Open main menu

Contents

GermanEdit

 
German Wikipedia has an article on:
Wikipedia de

EtymologyEdit

  • Huhn (chicken, hen) +‎ Gott (god) with epenthesis of -er including umlaut.
  • The origin of the word is unclear.[1] For a time it was suspected that the word be introduced into German via the loan translation made by Thomas Reschke in 1966[2] of an expression already occurring in the original title of the Russian novella called “Куриный бог” written in 1963 by Yevgeny Yevtushenko.[3] Owing to the novella the stone and its name gained, from 1966 onwards, great popularity in the former GDR.[3] In 1985 it was introduced in the 18th revision of the East German version of “Der Große Duden”[4] dictionary of German orthography.[5] Widely unknown in Western Germany, the word appeared for the first time in 1999 in the 3rd edition of the – now all-German – ten-volume dictionary “Duden, Das große Wörterbuch der deutschen Sprache”[6]; one year later it found its way into the 22nd edition of the dictionary of German orthography, “Duden, Die deutsche Rechtschreibung”[5]. However, the word seems to already have existed in German before 1966.[7]: in the year of publication of the Soviet original version in 1963, it already occurs in a first translation made by René Drommert published in the West German dailyDie Zeit[8]. A decade before, it is attested in the first volume of the German translation – made by Alexander Böltz and published by the publishers Rütten & Loening – of the Russian novel “Iwan Ⅲ.”[9] by Valery Yasvitsky. The oldest known attestation up to now occurs, however, in a book by Dmitry Tselenin about the Russian (East-Slavic) folklore[10] published in German in 1927 by de Gruyter publisher′s in which the Russian expression “Kuriny bog” [written in Latin letters] is translated into German as “Hühnergott”.[7]
    And yet, there is until now, however, no solid proof and no reliable evidence for the usage of the word “Hühnergott” in German before 1966.[7] From a folkloristic point of view it is interesting that the word first only existed in the GDR, but not to the west of the Elbe river, which is without a doubt attributable to the distribution of Yevtushenko′s novella in the translation by Reschke.[11] Even though the German word existed – for instance in reference books or through private contacts – sporadically here and there, Thomas Reschke′s credit for introducing the word “Hühnergott” into the German language usage and its ultimate canonization in the “Duden” dictionaries remains therefore irrefutable.[11]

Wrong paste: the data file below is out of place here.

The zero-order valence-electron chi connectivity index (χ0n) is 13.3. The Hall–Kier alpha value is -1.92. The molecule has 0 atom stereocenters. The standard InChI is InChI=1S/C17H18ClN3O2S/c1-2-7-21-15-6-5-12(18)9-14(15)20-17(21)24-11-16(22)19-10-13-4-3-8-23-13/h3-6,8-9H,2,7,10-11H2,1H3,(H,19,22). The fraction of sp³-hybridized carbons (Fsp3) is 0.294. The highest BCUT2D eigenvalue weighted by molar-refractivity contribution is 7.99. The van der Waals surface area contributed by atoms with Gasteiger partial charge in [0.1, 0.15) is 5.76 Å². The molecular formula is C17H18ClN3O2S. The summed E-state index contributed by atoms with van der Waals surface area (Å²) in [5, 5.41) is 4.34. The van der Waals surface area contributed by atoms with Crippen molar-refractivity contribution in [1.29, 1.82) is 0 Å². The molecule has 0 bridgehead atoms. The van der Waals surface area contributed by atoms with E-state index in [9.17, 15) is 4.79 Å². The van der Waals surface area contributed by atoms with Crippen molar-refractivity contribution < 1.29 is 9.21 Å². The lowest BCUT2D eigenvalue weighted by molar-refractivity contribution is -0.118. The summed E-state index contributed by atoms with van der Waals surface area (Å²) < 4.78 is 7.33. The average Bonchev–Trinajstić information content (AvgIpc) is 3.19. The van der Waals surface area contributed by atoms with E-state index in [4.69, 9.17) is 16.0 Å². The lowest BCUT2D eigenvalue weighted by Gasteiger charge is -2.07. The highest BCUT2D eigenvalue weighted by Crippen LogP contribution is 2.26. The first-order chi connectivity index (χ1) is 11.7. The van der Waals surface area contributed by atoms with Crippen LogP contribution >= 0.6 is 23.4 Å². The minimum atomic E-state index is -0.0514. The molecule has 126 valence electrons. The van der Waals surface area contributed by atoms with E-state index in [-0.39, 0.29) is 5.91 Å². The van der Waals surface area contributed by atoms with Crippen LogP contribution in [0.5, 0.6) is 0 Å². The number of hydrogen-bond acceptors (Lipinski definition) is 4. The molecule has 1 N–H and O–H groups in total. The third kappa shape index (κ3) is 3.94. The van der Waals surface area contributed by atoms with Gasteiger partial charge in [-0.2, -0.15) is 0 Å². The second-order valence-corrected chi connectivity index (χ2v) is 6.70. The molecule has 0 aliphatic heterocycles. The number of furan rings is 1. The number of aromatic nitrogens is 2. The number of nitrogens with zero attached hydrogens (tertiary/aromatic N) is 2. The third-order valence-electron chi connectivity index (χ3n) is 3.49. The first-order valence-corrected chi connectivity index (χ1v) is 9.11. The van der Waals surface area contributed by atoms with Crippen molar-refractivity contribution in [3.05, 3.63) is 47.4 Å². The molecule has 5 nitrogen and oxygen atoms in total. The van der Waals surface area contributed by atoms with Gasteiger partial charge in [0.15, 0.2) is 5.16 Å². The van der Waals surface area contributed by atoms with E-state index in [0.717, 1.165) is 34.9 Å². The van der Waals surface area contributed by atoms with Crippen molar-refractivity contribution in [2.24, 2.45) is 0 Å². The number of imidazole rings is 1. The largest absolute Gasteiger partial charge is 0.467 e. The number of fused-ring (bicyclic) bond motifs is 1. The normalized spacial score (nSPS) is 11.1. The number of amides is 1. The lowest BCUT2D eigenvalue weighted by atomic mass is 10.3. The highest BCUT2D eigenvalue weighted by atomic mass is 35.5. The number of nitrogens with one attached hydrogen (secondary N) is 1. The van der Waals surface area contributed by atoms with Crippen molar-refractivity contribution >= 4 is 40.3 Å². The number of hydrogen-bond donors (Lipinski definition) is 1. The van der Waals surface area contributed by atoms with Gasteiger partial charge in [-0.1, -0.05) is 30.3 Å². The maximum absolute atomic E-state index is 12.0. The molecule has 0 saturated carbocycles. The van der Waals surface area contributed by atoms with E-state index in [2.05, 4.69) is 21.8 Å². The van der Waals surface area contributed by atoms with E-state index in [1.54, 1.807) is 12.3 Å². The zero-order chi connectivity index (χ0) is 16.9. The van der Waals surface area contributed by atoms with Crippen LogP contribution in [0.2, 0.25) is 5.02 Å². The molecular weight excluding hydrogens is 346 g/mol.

PronunciationEdit

  • IPA(key): [ˈhyːnɐˌɡɔt]
  • (file)
  • Hyphenation: Hüh‧ner‧gott

NounEdit

Hühnergott m (genitive Hühnergottes or Hühnergotts, plural Hühnergötter)

  1. (regional, especially East German) A stone (to be found at the coasts of the Baltic Sea) with generally one, but at times several, naturally formed holes (usually used as amulet, talisman or mascot) being in most cases a flint nodule whose chalk deposits are washed out or weathered; self-bored stone, ≈ adder stone
    • 1966, Jewgeni Jewtuschenko; Thomas Reschke, transl., Четвертая Мещанская. Куриный бог. [Der Hühnergott: Zwei Liebesgeschichten], Berlin: Verlag Kultur und Fortschritt, page 31:
      Ein Hühnergott – das ist ein Meeressteinchen mit einem kleinen Loch. Man sagt, die Krimtataren hätten geglaubt, daß ein solches Steinchen, mit einem Faden an die Hühnerstange gehängt, das Federvieh zu verbesserter Legetätigkeit ansporne. Daher auch der Name Hühnergott. Später kam der Glaube hinzu, ein Hühnergott bringe auch den Menschen Glück. Mir scheint, ein bißchen glaubt jeder an solche Glücksbringer: die einen mit kindlich-vertrauensseliger Offenheit, die anderen heimlich, mit mürrischer Verbissenheit. Ich glaube heimlich daran. Immer wenn ich am Meer war, wünschte ich mir sehr, einen Hühnergott zu finden, aber in diesem Sommer ganz besonders.
      A self-bored stone – that is a small stone found by the sea with a little hole [in it]. It is said of the Crimean Tatars that they had believed such a small stone, hung up on a hen roost by a thread, would spur the poultry on to improved laying activity. Thus the [self-bored stone′s local] name “hen′s god”. Later the belief additionally arose that self-bored stones would bring people good luck. It appears to me that everyone believes in such lucky charms: some with childlike-credulous openness, others privily, with grumpy doggedness. I privily believe in it. Every time I had been by the sea I wished so hard to find a self-bored stone, but especially in this summer.